Getting to tell other people’s stories is my favorite part of being a freelance writer. Over the past eighteen months that I have written feature stories, I have met some great people in the Lincoln area. The discussion with the lady below I am certain will always be one of my favorites. Possibly a bit of that is due to being a bit star struck. But really admiration came about a result of our conversation – she is just a lovely person!
Introducing Nebraska’s current governor’s wife, Susanne Shore.
While part of our interview was about her life, we also spent quite a bit of time discussing motherhood. Talking to another mom who is several steps ahead of you in child rearing is so encouraging. Especially when the mom that you are talking seems to be blessed with abundance of wisdom, intentionality and honesty.
When I told her that I contributed to a blog for Nebraska moms, she graciously agreed to let me write a special column here in honor of Mother’s Day. I asked her to respond specifically to this question: what advice do you have for young moms? After all, she had three kids in about two years, so I was quite certain that she would have some encouraging insights. She definitely did. Below are quotes directly from her from that conversation.
Try to avoid the mentality that everything has to be a lesson when you are a parent. Especially when they are young too and are making so many mistakes and learning so much. This too shall pass has gotten me through a lot of situations.
Engage in intentional conversation. Almost every night we ask these questions: What was your good thing? What was your icky thing? What was your crazy/wacky/silly/fun thing? What did you learn today? Everybody has to go around and tell. It is fun to watch them process that through and think about their day. The hardest question that we ask and probably the most telling one, is the “What did you learn today?” That lets us know what is really going on in their lives.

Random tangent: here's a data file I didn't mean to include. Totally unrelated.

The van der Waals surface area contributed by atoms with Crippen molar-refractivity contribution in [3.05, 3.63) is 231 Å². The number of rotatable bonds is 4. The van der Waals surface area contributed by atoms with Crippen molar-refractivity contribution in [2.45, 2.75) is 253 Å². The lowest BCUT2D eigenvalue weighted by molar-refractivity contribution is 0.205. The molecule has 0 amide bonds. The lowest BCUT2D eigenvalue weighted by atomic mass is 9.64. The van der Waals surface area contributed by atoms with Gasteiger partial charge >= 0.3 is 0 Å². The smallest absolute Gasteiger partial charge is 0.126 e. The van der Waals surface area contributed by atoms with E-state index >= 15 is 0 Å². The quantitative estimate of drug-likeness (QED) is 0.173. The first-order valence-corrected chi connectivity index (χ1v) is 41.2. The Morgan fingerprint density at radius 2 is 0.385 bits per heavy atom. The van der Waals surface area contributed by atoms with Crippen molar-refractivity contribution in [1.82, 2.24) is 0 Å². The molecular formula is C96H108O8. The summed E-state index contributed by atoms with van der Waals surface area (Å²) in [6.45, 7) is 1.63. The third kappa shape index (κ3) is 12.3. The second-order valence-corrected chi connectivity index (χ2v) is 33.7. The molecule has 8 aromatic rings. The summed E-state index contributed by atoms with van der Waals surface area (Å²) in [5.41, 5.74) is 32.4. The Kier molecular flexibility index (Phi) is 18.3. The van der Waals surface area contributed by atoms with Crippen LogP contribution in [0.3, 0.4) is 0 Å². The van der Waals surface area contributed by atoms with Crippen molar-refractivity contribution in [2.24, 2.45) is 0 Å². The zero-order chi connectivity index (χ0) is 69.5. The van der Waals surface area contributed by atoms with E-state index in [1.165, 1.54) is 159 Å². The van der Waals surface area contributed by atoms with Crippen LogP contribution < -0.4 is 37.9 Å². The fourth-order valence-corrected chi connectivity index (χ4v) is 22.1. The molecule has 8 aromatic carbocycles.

There are days when my good thing is that I made other people feel better about being a parent because they couldn’t be worse than I was. They can look at me and say, “Well, at least I’m not her.” That is why another important insight is to learn to forgive yourself for the mistakes you make.
I think parenting is the hardest job (I’ve had lots of different jobs) because as you learn a lesson, all of the sudden it becomes irrelevant because they have grown into a different stage.
The other thing I’ve learned looking back over those years is don’t have too high of expectations of the kids. Just let them become the human beings they are going to become. Be comfortable with that. Just accepting that they are different and they are going to make their own path.
I have three goals for our kids.
- Whatever path they choose that they will make a positive difference in the world.
- They are working.
- They stay connected to the family.
If I can get all three of my kids to do that, I don’t care if they are Nobel prize winners or something else. Working at McDonalds can also be a noble profession because you are making a difference to those young people that are coming in. If they accomplish those three things throughout their lives, I will be satisfied. Those are the kids I want to develop.
Thank you very much to Nebraska’s First Lady for the interview. To learn more about her, please read my “First Mom of Nebraska” article from the L Magazine.